The Cookie Thief
by Valerie Cox

A woman was waiting at an airport one night,
With several long hours before her flight.
She hunted for a book in the airport shops.
Bought a bag of cookies and found a place to drop.

She was engrossed in her book but happened to see,
That the man sitting beside her, as bold as could be.
Grabbed a cookie or two from the bag in between,
Which she tried to ignore to avoid a scene.

So she munched the cookies and watched the clock,
As the gutsy cookie thief diminished her stock.
She was getting more irritated as the minutes ticked by,
Thinking, “If I wasn’t so nice, I would blacken his eye.”

With each cookie she took, he took one too,
When only one was left, she wondered what he would do.
With a smile on his face, and a nervous laugh,
He took the last cookie and broke it in half.

He offered her half, as he ate the other,
She snatched it from him and thought… oooh, brother.
This guy has some nerve and he’s also rude,
Why he didn’t even show any gratitude!

She had never known when she had been so galled,
And sighed with relief when her flight was called.
She gathered her belongings and headed to the gate,
Refusing to look back at the thieving ingrate.

She boarded the plane, and sank in her seat,
Then she sought her book, which was almost complete.
As she reached in her baggage, she gasped with surprise,
There was her bag of cookies, in front of her eyes.

If mine are here, she moaned in despair,
The others were his, and he tried to share.
Too late to apologize, she realized with grief,
That she was the rude one, the ingrate, the thief.


“I wrote to the church, but Diotrephes, who loves to be first, will have nothing to do with us. So if I come, I will call attention to what he is doing, gossiping maliciously about us. Not satisfied with that, he refuses to welcome the brothers. He also stops those who want to do so and puts them out of the church.” (III John 9-10)
I fear that many of our brethren have not paid much attention to the story of Diotrephes. Our brotherhood has been plagued for years with “finger pointing” publications, those that feel the need to try and point out every speck in everyone else’s eye. Brother maligning brother, filling their pages with venom instead of ink. I guess what really saddens me is to see the pleasure that some brethren take in finding error in others. It seems so ungodly.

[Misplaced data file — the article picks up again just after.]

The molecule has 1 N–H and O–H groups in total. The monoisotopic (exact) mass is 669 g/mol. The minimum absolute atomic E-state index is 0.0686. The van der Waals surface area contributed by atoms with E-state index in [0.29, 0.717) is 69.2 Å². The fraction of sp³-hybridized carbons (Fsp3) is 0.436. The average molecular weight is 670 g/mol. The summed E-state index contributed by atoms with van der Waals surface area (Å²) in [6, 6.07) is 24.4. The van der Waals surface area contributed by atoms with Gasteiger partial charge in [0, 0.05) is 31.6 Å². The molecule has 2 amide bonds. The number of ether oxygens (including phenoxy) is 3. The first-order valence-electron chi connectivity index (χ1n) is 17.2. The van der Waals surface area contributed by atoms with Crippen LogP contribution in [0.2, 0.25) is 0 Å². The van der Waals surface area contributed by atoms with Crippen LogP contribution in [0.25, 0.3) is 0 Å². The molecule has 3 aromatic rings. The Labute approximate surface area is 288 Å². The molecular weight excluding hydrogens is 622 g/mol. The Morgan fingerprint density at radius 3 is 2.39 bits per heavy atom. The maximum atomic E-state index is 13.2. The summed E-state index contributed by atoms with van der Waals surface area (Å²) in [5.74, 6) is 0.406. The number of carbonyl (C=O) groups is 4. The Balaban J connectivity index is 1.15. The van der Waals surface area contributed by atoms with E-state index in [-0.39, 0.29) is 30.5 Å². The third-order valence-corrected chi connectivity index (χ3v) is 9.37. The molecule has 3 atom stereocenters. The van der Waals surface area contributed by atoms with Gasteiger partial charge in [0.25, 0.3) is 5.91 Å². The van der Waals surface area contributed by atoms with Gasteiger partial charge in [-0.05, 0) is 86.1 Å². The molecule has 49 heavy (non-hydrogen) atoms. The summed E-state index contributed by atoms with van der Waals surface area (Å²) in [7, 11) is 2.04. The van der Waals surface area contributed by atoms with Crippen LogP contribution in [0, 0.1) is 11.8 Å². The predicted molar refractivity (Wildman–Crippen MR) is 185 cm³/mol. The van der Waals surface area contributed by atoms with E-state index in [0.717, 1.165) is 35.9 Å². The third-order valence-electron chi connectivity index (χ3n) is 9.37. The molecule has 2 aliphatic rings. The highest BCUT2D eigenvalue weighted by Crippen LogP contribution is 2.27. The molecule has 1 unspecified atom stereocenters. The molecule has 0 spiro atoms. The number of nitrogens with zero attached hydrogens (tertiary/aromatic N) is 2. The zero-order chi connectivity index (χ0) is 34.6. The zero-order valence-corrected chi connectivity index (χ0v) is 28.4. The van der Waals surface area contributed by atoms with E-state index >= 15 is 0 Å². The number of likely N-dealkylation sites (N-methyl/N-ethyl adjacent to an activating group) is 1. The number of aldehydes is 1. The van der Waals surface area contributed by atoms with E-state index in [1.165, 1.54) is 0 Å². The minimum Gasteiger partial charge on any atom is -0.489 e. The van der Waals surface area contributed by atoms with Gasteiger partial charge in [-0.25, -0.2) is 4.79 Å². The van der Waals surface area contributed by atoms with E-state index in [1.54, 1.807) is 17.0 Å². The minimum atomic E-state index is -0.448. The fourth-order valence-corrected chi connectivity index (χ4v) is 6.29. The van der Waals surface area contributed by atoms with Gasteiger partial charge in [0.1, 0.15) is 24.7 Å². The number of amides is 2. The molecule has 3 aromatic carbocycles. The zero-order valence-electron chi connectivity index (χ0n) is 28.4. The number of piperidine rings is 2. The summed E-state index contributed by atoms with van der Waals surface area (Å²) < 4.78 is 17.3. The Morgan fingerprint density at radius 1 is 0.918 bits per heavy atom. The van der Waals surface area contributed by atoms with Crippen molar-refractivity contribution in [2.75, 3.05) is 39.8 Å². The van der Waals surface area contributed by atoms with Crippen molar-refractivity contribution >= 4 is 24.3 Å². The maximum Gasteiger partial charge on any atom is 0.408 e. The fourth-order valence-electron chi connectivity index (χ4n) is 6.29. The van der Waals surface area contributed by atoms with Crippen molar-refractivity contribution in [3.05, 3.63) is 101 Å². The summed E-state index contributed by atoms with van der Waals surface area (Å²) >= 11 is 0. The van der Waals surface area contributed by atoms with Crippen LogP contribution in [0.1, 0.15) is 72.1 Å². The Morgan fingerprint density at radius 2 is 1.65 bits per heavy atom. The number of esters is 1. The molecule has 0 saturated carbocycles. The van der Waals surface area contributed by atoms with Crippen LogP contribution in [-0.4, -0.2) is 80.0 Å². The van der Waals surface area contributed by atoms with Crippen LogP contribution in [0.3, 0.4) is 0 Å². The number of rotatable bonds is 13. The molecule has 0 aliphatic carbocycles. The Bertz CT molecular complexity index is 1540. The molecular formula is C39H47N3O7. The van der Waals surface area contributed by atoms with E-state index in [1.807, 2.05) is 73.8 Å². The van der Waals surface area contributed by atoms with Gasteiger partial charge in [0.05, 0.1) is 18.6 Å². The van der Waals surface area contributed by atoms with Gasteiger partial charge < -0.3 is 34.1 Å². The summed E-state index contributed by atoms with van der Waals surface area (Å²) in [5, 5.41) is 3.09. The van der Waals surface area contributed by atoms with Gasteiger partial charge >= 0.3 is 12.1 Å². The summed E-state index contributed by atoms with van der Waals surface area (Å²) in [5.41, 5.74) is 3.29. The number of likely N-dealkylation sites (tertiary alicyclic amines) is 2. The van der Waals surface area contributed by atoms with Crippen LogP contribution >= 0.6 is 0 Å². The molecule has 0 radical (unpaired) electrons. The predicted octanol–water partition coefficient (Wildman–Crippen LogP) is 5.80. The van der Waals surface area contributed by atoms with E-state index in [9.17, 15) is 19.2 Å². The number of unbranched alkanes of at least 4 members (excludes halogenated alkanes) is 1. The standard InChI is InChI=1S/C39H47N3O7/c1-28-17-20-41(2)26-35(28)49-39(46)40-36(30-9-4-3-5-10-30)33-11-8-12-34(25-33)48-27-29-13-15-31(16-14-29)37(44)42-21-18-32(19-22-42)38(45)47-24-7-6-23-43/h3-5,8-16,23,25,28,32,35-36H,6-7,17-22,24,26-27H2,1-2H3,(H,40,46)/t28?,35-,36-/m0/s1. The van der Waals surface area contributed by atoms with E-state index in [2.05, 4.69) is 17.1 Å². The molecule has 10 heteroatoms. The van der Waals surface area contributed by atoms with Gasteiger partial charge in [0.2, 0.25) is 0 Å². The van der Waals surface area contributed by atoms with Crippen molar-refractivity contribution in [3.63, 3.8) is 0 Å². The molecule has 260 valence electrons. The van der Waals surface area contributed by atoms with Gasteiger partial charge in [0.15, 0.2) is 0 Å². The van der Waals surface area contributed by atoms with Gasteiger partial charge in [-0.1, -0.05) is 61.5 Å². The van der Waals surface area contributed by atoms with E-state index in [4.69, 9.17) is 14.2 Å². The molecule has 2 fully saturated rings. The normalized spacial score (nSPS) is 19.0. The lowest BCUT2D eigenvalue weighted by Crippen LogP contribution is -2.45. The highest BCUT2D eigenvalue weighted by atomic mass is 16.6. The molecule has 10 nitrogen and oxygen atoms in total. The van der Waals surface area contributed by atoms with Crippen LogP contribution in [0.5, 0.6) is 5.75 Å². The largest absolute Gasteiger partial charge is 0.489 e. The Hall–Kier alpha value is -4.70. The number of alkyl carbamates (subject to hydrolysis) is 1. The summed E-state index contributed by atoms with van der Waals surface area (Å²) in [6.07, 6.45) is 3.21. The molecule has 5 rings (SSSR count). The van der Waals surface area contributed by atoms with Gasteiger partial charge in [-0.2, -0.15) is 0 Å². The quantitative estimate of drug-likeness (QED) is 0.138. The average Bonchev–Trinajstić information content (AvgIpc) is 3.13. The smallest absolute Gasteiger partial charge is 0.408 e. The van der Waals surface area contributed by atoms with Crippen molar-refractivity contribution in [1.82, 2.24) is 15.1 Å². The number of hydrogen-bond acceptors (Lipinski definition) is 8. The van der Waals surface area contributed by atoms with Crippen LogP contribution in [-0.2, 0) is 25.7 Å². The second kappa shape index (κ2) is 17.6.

Another sin of which Diotrephes is accused is refusing to welcome the brothers. It’s sad to say, but this has been seen in our brotherhood. One congregation refuses to accept another because they have a fellowship hall. Or have a paid preacher. Or have Sunday school. Or use multiple cups to take the Lord’s Supper. Or support orphan’s homes. Or… well, you probably know the stories better than I. Some brothers take pride in drawing ever more exclusive circles, bragging about being part of one of the few “faithful congregations that are left.” I’ve never talked to anyone who was a member of one of those “faithful congregations” who didn’t also claim to be one of the dwindling number of truly faithful Christians within that congregation. It was said of one brother: “He only fellowshiped the Father, the Son and the Holy Ghost… and he had his doubts about the Holy Ghost.”
Diotrephes is also described as wanting to prevent others from fellowshiping certain brethren and for putting them out of the church for doing so. I was reading something recently on the Internet in which one brother was denouncing several others for having appeared on a lectureship with “false teachers.” The writer said that if these men didn’t repent, they should also be marked as “wolves in sheep’s clothing.” Diotrephes would have been proud.
I fear that the spirit of Diotrephes is alive and well in our brotherhood. It brings discord and division. It also distracts us from our main mission of seeking the lost. Our eyes turn inward instead of outward, and we waste precious energy fighting amongst ourselves instead of fighting for the Kingdom. There are false teachers around, and we need to beware of them. But we also need to beware of the spirit of Diotrephes, the divisive, judgmental spirit that ravages churches across our land. If we allow it to take root in our congregations, it will destroy the body.
May God grant us the desire to fight for the unity of His church. For it is a godly fight.
“Make every effort to keep the unity of the Spirit through the bond of peace.” (Ephesians 4:3)